Philippine export growth to lag in Southeast Asia

Louella Desiderio - The Philippine Star

MANILA, Philippines — The Philippines is expected to lag behind most of its Southeast Asian neighbors in terms of merchandise export growth this year and next, according to the United Nations Economic and Social Commission for Asia and the Pacific (ESCAP).

In its Asia Pacific Trade and Investment Trends 2022/2023 report on trade in goods and services, ESCAP projected a 0.5-percent contraction for Philippine merchandise exports value this year.

Other Southeast Asian countries covered by the report are expected to post growth in merchandise export value this year, including Malaysia at 12.2 percent, Singapore at 18.6 percent, Thailand at 22 percent, Indonesia at 23.2 percent and Vietnam at 42.5 percent.

Data from the Philippine Statistics Authority showed Philippine merchandise export earnings amounted to $58.31 billion in the nine months to September or 4.7 percent higher than the $55.69 billion in the same period a year ago.

ESCAP said Southeast Asia is the only sub-region projected to register strong real trade growth in terms of merchandise exports this year.

For Asia Pacific, ESCAP is forecasting a 9.7 percent growth in merchandise export value this year.

“In Asia and the Pacific, trade is expected to almost stagnate with the poor trade performance by the Russian Federation influencing these figures,” ESCAP said.

Excluding the Russian Federation, it said the region’s merchandise export value is expected to grow by 10.2 percent this year.

For next year, ESCAP’s report showed the value of Philippine merchandise exports is seen to grow by one percent, among the lowest in Southeast Asia.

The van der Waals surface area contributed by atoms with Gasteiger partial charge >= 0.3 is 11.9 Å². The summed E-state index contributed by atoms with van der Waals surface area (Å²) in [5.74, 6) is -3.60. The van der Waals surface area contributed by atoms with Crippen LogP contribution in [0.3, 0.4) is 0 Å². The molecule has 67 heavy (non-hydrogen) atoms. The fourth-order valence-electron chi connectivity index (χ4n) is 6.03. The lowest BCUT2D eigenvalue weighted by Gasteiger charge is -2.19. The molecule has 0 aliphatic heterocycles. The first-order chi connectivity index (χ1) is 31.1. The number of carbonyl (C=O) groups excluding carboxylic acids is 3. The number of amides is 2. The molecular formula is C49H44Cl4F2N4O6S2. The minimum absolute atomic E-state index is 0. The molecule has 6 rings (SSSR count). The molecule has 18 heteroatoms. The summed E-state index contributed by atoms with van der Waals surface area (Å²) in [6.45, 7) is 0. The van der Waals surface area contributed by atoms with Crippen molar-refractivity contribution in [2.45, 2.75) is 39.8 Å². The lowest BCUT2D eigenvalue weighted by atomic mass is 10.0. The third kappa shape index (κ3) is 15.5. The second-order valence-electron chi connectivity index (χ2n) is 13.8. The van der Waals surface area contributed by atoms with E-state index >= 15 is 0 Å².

Those expected to post faster growth in merchandise export value next year are Malaysia at 4.4 percent, Thailand at 7.4 percent and Vietnam at 8.8 percent.

Meanwhile, ESCAP is forecasting stagnant growth for Singapore’s merchandise exports, and a 3.6 percent drop for Indonesia’s exports of goods next year.

Should monetary tightening measures put in place this year effectively tame inflation next year, ESCAP expects merchandise exports of Asia Pacific as a whole to grow by 1.2 percent next year.

Excluding Russia, ESCAP is forecasting a 1.9 percent growth for Asia Pacific’s merchandise export value next year.

ESCAP said downside risks to the global economy, however, may affect the forecasts.

“Indeed, the potential re-emergence of COVID-19 lockdowns, the evolution of the war in Ukraine, and the heightened risk of a global economic recession may prove challenging in going forward,” it said.

In terms of commercial services exports, ESCAP expects the Philippines to post a 13.9 percent growth this year, ahead of Singapore’s 7.4 percent, but behind Malaysia’s 20.5 percent, Indonesia’s 22.8 percent, Vietnam’s 23.7 percent, and Thailand’s 133.5 percent.

“Across sub-regions, Southeast Asia is expected to register the strongest export performance following the removal of travel restrictions and subsequent tourism recovery in most sub-regional economies,” ESCAP said.

For Asia Pacific’s commercial services exports value, the ESCAP report showed this is forecast to post an 8.7 percent growth this year.

For next year, Philippine commercial services exports are expected to post a 6.6 percent growth, the same pace as Malaysia, and faster than Singapore’s 3.9 percent.

Meanwhile, Southeast Asian countries expected to post faster growth than the Philippines are Indonesia at 23.8 percent, Thailand at 36.4 percent, and Vietnam at 39.1 percent.

For Asia Pacific’s commercial services exports, ESCAP is forecasting a 7.5 percent growth next year.

ESCAP said the growth is expected to be supported by further easing of travel restrictions in the region and demand for transport and business services.

“However, uncertainties surrounding global merchandise trade’s short-term performance, as well as potential COVID-19 complications and restrictions – especially in China, the largest importer of travel services – remain the chief downside risks to commercial services trade in the near future,” it said.

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